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Celebrating change makers: Priya Shankar co‑founder of Girls Health Champions

Today, to mark National Day of Maternal Health and Safe Motherhood in India we’re celebrating the work of Priya Shankar, a trainee paediatrician working to address child marriage in India. Child marriage is a huge impediment to maternal mortality and safe motherhood, to champion maternal health we must address child marriage.

Priya Shankar is a trainee paediatrician and Fulbright research scholar studying at Boston University School of Medicine at Harvard University in the USA. Having learnt about the devastating effects of child marriage on maternal, adolescent and newborn health during her medical training, Priya is determined to help change things. In January 2016, she co-founded the Girls Health Champions (GHC), which trains adolescent girls as peer health educators.

Child marriage poses substantial health risks to both mother and child. Child brides face an increased risk of death during childbirth simply because they are not physically ready to bear children, and they are particularly vulnerable to pregnancy-related injuries such as obstetric fistula. Their children are also at substantially greater risk of being stillborn or dying within weeks of birth. For instance, stillborn and newborn deaths are 50% higher in mothers under the age of 20 than in women who give birth later. Sexual activity, often without contraception, also escalates the risk of these young girls getting sexually transmitted infections, including HIV/AIDs. Additionally, sexual activity within child marriage is often non-consensual and this, plus other forms of gender-based violence, can lead to child brides suffering from mental illness.

Motivated by all of this knowledge, Priya is determined to empower girls in India, where 47% of girls are married before their eighteenth birthday.

When Priya was 10 years old her father passed away. Watching her mother transform into the household leader and growing up in this matriarchal setting taught Priya the importance of female leadership. When she was a teenager, Priya visited the school her parents attended in India. This trip reinforced her conviction that girls hold the potential for leadership and social change.

Following her undergraduate studies, Priya travelled to over 15 states in India to study maternal and child health-related issues as part of a Fulbright research scholarship. During this period she became acutely aware of the crisis facing girls throughout India who are sometimes forced out of school and into marriage. Priya sees adolescence as a pivotal time for these girls. This is the time when their beliefs, attitudes, and health behaviours are set for life. In order to empower adolescent girls during this transformative period in their lives she established GHC.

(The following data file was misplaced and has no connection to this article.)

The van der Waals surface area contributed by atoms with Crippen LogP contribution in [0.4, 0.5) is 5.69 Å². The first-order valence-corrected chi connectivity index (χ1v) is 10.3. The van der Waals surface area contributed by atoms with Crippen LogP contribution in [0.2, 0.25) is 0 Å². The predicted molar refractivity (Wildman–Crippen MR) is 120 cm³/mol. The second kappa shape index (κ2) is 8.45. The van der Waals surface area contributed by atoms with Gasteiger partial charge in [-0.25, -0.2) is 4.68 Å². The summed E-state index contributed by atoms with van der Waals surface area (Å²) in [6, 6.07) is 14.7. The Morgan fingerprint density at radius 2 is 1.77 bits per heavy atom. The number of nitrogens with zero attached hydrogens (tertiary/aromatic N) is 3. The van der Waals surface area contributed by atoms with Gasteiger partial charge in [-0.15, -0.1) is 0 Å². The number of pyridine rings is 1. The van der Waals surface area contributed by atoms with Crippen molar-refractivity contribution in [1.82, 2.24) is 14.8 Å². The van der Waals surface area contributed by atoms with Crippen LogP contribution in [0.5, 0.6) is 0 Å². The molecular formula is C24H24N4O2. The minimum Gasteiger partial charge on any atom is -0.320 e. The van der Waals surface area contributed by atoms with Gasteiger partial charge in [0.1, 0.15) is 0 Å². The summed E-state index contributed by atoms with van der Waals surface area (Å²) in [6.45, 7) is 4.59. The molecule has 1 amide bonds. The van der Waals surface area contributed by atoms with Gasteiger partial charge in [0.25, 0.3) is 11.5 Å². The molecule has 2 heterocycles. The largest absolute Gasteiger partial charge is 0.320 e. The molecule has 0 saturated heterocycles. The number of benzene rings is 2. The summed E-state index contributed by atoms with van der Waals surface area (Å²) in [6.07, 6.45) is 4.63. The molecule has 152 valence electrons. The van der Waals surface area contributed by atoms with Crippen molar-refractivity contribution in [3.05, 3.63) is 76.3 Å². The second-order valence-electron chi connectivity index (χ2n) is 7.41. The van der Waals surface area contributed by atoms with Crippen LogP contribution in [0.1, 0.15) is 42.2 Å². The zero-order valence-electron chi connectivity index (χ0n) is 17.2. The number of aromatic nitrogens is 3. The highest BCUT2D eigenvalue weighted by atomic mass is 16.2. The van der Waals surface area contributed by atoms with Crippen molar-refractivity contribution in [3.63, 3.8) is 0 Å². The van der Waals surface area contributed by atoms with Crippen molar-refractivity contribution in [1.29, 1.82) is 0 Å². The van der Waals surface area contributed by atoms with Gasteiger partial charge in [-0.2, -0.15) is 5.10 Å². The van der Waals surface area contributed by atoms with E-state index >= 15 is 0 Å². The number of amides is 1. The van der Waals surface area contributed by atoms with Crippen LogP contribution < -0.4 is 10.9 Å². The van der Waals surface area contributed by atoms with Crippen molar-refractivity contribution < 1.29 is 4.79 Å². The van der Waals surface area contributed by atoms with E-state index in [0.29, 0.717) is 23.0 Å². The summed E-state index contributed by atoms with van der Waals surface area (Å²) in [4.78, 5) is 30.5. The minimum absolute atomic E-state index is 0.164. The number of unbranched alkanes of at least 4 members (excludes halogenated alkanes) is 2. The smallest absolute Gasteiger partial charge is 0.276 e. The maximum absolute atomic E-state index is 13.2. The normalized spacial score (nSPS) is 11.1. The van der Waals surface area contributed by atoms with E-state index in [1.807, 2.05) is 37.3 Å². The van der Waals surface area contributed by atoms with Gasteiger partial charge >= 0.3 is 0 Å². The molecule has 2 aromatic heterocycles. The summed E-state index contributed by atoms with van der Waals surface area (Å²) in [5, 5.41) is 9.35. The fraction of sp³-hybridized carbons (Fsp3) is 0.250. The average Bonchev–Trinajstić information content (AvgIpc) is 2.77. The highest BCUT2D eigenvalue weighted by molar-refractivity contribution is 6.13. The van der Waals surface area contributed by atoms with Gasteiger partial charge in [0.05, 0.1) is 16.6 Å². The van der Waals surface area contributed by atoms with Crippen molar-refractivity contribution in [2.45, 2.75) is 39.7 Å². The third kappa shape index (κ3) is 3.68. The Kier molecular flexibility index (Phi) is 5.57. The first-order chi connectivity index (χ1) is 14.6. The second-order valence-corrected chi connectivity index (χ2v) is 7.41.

GHC teaches girls about the intergenerational and long-term implications of child marriage by educating them about their rights and opening up conversations about culturally taboo subjects such as domestic violence and reproductive health.  Priya hopes that this type of dialogue will enable girls to live their lives unashamed of their womanhood. The GHC curriculum teaches girls to become peer health educators, or “Champions”. The idea is that by teaching girls the knowledge and skills to educate their peers, this will create a ‘trickle effect’ throughout Indian communities to end child marriage and empower girls. The classroom-based programme is currently taking place in schools in Maharasthra and Karnataka bi-annually and the curriculum teaches modules including: Nutrition and Anaemia, Mental Health and Gender-Based Violence, Menstrual Health and Reproductive Health. Themes including sexual and reproductive rights, as well as the adverse consequences of early child-bearing or marriage, also run throughout the curriculum.


So far, Girls Health Champions has reached about a thousand girls, but because of the ‘trickle effect’ approach she hopes her peer trainers will have shared the message with many others in their schools and communities. Through Girls Health Champions, girls are not only learning to avoid child marriages, they are also developing into agents of social change and positive role models in their own schools and communities. Many of the Champions have already proven the efficacy of Priya’s model and their potential for health leadership. On India’s Daughters Day 2016, one 15-year old girl described the impact of being a peer educator:

“I have always wanted to be a strong and independent girl, and now I know that it is possible. I want girls to be able to follow their dreams and reach the same place as boys in society. One day, I hope to make an impact.”

When Priya hears feedback like this she knows that her work is making an impact in India towards empowering girls and is also helping to put a stop the age-old practice of child marriage. Without these traditions, girls will be free to choose their futures.

Priya has also written extensively about public health and gender issues globally. She is doing amazing work to contribute to the debate surrounding girl’s and women’s health issues, both at the governmental and community level. It is for these reasons that she is another one of our change-makers; people we are honouring for their work to end child marriage.  We thank Priya for the great work she is doing with the Girls Health Champions initiative as part of Girls Not Brides: The Global Partnership to End Child Marriage.

This post was originally published 16 November 2016 and re-published on 11 April 2017 to mark the Day of Maternal Health & Safe Motherhood in India.